British Expats: What happens to you if Britain leaves the EU?

Visit this recently established Expat Forum: What happens if Britain leaves the EU? and set up in response to growing concern within the British expatriate community of the consequences of a referendum on Britain’s future EU membership.

If you are a British expatriate currently resident within a EU member state and concerned about this issue but have not yet registered to vote in the UK’s May 2015 general election, shouldn’t you make sure that you can? It’s now so much more convenient to be able to register on-line here on this British government website: www.gov.uk/register-to-vote.

Add more political power to the concerns of British citizens living abroad by helping to increase the number of registered overseas voters to over 100,000!

If you find your application to register rejected because of the 15-year-limit, we would still much appreciate you adding your vote here in support of our campaign to remove this undemocratic restriction on our voting rights.

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This entry was posted in All EU Brits Need Voice, Anomaly of Voteless Expat Brits in EU, EU Let Me Vote, EU Support Expat Brits, Expats: what happens if Brexit?, Harry Shindler at EC Brussels, Main 2015 Election issues, Voting Rights, Voting Rights:UK-Scots or EU-Brits and tagged , , , , . Bookmark the permalink.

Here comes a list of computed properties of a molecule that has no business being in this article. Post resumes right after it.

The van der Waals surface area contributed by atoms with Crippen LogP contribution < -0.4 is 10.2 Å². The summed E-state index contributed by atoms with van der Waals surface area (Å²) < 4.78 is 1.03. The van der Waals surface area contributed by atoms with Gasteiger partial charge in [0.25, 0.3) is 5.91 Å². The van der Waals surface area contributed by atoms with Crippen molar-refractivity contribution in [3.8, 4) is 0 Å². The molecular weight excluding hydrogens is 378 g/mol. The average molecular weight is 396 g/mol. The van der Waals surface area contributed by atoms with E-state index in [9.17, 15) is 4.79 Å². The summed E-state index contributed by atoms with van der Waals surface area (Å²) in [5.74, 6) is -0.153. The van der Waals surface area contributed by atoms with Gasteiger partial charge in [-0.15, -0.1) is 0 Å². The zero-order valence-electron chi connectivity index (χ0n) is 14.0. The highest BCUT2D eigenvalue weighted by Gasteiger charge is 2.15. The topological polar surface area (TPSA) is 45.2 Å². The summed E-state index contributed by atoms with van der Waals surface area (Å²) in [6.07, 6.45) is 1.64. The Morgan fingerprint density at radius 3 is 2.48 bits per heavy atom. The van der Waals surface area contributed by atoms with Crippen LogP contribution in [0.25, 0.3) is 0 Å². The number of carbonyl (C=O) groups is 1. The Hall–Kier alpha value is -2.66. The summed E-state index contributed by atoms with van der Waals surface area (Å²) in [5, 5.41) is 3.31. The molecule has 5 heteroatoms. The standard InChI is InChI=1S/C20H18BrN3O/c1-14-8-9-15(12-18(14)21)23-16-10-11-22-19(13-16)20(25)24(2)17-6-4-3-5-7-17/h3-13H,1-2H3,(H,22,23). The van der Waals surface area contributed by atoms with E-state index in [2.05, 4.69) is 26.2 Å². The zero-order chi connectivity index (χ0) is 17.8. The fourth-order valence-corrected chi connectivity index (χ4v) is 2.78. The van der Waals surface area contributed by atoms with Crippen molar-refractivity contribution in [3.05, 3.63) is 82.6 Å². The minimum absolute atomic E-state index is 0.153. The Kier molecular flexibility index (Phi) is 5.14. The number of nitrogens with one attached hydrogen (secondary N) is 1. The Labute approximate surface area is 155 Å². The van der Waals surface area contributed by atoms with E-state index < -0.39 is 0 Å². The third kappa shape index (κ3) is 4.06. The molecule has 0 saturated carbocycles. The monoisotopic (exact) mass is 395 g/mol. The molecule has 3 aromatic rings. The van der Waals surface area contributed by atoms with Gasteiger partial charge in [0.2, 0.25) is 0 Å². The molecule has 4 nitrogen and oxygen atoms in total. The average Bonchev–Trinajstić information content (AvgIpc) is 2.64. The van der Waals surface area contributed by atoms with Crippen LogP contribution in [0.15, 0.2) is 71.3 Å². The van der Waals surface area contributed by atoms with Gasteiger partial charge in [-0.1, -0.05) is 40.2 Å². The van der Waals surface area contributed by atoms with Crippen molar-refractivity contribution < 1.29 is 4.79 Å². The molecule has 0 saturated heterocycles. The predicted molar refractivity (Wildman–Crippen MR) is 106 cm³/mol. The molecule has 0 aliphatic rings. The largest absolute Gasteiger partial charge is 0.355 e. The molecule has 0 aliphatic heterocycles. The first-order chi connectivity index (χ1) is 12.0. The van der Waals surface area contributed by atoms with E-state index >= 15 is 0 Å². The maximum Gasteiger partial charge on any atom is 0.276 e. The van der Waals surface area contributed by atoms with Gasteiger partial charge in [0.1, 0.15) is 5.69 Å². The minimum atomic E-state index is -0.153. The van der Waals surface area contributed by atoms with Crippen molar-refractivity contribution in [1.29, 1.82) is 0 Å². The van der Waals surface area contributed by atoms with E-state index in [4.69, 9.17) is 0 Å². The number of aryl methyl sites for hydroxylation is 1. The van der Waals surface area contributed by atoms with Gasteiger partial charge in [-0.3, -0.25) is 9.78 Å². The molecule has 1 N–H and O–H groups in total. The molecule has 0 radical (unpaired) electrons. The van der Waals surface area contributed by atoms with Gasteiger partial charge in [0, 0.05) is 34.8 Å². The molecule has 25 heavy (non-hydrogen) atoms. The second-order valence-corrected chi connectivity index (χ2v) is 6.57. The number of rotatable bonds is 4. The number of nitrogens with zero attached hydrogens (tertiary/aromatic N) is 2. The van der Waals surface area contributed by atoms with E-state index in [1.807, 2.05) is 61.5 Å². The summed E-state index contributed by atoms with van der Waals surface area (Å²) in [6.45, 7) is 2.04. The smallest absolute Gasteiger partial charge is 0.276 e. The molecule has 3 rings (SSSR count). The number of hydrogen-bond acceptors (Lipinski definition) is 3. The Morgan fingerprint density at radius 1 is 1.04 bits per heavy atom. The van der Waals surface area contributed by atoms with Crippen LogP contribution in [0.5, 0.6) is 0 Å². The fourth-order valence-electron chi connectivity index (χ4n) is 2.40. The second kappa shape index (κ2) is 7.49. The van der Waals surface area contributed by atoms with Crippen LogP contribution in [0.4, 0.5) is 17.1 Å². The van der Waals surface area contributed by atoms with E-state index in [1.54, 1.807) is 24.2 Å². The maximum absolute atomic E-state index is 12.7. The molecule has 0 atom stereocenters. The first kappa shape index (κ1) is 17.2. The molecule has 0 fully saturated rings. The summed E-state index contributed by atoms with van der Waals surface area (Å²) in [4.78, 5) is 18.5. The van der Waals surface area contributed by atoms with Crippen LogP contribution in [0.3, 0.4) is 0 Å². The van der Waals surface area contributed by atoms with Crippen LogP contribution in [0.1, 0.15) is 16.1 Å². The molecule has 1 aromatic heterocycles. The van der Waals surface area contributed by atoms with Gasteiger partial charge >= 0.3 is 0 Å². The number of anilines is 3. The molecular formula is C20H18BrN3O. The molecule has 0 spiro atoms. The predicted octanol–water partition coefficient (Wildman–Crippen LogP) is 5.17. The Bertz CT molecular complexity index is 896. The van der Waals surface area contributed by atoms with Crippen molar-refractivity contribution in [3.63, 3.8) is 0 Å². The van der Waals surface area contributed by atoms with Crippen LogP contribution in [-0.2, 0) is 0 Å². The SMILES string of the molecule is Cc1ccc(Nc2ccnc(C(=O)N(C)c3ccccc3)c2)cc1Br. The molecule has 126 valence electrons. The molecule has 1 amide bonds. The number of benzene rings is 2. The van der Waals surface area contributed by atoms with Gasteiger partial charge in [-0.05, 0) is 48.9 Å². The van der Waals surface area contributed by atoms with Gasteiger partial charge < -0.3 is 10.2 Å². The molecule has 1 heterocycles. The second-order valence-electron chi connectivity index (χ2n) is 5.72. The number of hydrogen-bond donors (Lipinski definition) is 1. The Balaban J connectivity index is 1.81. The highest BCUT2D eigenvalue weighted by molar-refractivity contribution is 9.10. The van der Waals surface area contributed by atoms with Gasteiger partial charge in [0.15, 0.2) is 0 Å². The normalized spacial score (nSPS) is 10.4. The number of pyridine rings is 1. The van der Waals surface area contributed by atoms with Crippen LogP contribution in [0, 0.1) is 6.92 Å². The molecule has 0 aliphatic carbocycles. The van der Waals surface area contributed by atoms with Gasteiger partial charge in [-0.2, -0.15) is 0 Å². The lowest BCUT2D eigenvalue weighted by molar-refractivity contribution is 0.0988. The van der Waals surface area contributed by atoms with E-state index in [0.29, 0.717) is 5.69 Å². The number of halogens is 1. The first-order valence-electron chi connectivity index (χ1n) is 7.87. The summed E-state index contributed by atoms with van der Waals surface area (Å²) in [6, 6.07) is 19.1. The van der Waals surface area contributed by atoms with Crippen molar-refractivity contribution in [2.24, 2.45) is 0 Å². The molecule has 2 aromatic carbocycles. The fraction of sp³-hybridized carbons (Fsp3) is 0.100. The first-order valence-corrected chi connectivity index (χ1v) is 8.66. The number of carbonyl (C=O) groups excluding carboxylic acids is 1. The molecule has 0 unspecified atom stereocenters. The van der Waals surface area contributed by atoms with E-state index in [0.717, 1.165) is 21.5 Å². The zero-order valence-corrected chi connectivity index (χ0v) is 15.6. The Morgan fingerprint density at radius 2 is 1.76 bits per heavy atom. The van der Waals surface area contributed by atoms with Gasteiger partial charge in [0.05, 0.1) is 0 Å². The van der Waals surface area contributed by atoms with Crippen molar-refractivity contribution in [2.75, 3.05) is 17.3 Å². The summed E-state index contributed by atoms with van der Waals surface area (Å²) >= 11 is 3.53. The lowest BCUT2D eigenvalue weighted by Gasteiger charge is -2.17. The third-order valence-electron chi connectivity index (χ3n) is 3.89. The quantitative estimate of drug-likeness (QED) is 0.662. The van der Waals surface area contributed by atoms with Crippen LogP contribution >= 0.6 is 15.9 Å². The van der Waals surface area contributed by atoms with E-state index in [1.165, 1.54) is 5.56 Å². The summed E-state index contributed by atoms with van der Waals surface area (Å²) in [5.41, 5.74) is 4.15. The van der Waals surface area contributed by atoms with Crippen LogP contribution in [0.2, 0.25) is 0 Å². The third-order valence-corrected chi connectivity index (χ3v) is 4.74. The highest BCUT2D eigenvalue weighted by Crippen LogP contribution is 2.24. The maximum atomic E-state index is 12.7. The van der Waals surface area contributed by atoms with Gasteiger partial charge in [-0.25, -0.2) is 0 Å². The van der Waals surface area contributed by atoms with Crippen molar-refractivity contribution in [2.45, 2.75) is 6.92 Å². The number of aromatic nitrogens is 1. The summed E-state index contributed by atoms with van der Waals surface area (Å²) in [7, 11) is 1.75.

8 Responses to British Expats: What happens to you if Britain leaves the EU?

  1. Not having the right to vote after 15 years of not living in ‘your’ country is not undemocratic! The question should be asked why haven’t you become a citizen of the country you live in? I live in Spain and when I hope to become a citizen. However, should the UK ‘Brexit’ the EU before I have the required amount of time to apply for citizenship I will be the first back to the island with my hand out expecting a dole cheque and social housing as I have a job and am a homeowner in Spain and will be very annoyed if I’m required to leave my preferred country to the shit hole I left!

    • Grahame says:

      Make sure you support the campaign for expatriate voting in General Elections/Referenda.

      What ever happens do not forget that you might not have a vote but you DO have a voice.

      http://sayyes2europe.eu/2015/11/06/votes-for-life-campaigning-with-new-europeans-european-movement-uk-on-voting-rights-for-all-uk-expatriates/

    • Grahame says:

      Why should I have to give up my democratic right of voting in MY country just because I’ve been away fro 15 years or more.

      Participating in the democratic process is a basic right of any citizen, there is no tine limit on a right as fundamental as that.

      • I personally would not want someone who has not been in the country for 15 plus years deciding any policy for me. Why aren’t expats gaining citizenship in their country of residence and fully participating in the democratic process of where they reside – where the laws and policies affect them? The answer for the ex pats that I know of in Spain is that they are far to lazy to learn the language of the country they are in and prefer to try to huddle together in little ex pat groups.